The second pairing is race commentator Marek Svačina, together with Pavel Fučík. Marek is a prominent Czech Television commentator who covers athletics, tennis, cycling and Nordic skiing. He has been Czech Television’s Velka Pardubicka commentator since the early 1990s. He is a genuine horseracing man, and he is seen at the racecourses within a 100 km radius of Prague on a regular basis, even when he is not being paid for it. This year, he was well prepared for VP day, and did not stumble through the commentaries, as he has sometimes in the past. Pavel Fučík was an amateur rider as a teenager, and is a horseracing enthusiast. He is charged with interviewing owners, trainers, riders and other personalities, before and after the races. He has been doing it for Czech Television for over 20 years. Though he is a particularly accomplished performer on television, turning in a professional-type performance, his daytime job is in a bank. His television work is a hobby - for which I hope he is decently paid. He is the safest of safe pairs of hands, always courteous, always asking good questions, never seeking to embarrass the interviewee or to upstage him (or her). His faux pas this year was a shock, and he immediately made a full apology.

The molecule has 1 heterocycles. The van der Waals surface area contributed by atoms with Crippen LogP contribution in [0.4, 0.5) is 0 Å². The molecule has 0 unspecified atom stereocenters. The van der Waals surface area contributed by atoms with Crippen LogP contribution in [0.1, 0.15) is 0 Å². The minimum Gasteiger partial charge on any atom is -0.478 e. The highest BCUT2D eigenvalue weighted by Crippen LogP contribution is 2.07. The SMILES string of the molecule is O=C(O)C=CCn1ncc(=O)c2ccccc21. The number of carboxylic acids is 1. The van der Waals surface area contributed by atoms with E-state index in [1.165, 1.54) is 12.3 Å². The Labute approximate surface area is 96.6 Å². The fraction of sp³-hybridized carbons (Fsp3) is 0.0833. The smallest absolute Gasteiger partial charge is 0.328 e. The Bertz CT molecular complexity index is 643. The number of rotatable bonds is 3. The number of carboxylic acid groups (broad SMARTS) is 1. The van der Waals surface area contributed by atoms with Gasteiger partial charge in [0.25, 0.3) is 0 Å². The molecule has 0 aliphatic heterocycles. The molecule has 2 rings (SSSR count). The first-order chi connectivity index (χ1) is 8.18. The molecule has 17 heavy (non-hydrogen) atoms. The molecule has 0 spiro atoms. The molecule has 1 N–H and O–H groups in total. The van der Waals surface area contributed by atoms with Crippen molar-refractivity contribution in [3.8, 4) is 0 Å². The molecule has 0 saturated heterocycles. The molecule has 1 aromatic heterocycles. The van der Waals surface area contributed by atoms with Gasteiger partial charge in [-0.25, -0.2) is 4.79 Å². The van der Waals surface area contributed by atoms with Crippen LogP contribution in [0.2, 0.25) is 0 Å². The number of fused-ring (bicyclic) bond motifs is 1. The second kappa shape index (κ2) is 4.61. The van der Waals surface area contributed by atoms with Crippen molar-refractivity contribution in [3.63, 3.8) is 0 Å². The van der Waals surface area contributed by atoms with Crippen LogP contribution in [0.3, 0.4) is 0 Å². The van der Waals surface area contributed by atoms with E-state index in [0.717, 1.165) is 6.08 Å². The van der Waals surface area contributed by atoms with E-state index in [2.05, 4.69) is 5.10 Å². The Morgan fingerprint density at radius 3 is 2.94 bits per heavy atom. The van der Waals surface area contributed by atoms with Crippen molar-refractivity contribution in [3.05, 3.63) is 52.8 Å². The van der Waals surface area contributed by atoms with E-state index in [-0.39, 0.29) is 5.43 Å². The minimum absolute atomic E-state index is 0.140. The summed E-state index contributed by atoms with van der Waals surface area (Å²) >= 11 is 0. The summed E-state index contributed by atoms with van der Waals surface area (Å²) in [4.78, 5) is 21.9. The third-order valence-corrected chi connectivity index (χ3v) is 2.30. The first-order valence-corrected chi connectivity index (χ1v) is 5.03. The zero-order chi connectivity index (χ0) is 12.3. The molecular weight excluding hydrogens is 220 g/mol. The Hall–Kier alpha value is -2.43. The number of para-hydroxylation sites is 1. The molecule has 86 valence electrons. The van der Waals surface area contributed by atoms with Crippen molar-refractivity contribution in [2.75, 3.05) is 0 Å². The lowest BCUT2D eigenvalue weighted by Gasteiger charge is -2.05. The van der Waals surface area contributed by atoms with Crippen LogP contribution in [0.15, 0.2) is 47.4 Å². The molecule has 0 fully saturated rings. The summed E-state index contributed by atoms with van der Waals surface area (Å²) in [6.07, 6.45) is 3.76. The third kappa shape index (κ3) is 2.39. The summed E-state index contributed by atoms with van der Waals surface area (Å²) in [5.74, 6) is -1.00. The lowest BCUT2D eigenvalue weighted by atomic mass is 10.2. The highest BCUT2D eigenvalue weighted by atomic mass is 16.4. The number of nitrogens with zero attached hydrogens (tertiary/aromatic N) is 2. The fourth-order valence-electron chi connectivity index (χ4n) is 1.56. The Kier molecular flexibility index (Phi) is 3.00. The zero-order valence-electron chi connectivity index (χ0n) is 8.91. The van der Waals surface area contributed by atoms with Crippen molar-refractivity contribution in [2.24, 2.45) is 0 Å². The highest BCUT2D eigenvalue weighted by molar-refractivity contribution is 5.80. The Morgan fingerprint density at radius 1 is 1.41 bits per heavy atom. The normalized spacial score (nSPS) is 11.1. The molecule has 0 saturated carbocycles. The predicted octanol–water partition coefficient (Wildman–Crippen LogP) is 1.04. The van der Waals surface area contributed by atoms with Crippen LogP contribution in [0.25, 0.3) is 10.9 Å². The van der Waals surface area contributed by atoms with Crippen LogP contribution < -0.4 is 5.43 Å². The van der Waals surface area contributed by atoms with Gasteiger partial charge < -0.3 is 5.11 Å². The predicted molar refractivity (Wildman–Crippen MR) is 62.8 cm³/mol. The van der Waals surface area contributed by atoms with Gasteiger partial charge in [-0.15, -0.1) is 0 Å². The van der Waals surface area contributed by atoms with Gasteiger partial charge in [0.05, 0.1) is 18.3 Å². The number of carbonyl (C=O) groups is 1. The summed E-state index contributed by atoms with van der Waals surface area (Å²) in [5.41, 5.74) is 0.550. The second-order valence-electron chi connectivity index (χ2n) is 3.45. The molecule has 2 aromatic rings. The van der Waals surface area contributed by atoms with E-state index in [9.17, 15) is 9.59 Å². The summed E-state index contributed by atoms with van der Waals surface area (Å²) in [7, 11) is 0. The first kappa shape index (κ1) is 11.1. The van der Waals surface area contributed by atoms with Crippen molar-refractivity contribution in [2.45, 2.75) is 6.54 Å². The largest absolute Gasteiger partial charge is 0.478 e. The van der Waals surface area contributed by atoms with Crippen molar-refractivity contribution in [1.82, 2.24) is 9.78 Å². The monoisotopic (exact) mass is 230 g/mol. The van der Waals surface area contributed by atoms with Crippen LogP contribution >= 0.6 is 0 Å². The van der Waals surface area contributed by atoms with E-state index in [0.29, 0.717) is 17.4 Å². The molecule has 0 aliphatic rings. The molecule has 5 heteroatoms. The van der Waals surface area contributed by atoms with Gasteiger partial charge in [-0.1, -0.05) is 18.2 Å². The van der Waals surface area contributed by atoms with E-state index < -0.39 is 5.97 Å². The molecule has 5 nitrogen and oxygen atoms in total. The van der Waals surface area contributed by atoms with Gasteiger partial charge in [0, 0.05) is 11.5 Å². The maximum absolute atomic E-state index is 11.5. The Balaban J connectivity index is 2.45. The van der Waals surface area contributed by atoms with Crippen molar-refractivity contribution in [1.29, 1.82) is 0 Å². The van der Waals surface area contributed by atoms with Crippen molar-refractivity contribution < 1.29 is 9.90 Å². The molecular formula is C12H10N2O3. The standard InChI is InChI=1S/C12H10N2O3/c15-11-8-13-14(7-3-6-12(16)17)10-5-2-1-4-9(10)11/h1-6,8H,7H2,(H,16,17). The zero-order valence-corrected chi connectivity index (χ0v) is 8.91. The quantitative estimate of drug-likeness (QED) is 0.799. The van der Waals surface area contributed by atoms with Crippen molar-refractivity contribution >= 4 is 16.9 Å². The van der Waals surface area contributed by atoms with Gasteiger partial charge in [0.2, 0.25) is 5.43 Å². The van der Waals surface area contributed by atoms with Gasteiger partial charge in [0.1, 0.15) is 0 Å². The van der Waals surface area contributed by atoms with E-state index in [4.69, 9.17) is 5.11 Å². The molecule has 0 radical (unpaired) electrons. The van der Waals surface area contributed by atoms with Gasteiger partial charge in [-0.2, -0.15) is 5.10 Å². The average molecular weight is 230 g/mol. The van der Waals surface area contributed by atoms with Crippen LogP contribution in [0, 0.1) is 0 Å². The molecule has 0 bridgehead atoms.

The third duo, which has also collaborated for a few years now, brings together Barbora Černošková and Martin Šabata. Barbora is a professional Czech Television sports presenter, and was a Czech champion synchronized swimmer for many years. Her smile is not just a legacy of synchronized swimming, but her animated face is in contrast with the straight faces of the rest of the very earnest and humourless Czech Television team. She was given only women’s work this year – wearing a fine hat and a fine blue dress, and feeding pre-arranged questions to the historian. Martin Šabata is an acknowledged expert on the history of the Velka Pardubicka. A few years ago, Martin appeared as a geeky expert in an anorak. Nowadays, he has been transformed into well turned-out, camera-angle conscious TV performer, but the history of the Velka Pardubicka seems to be an excessively serious matter for him.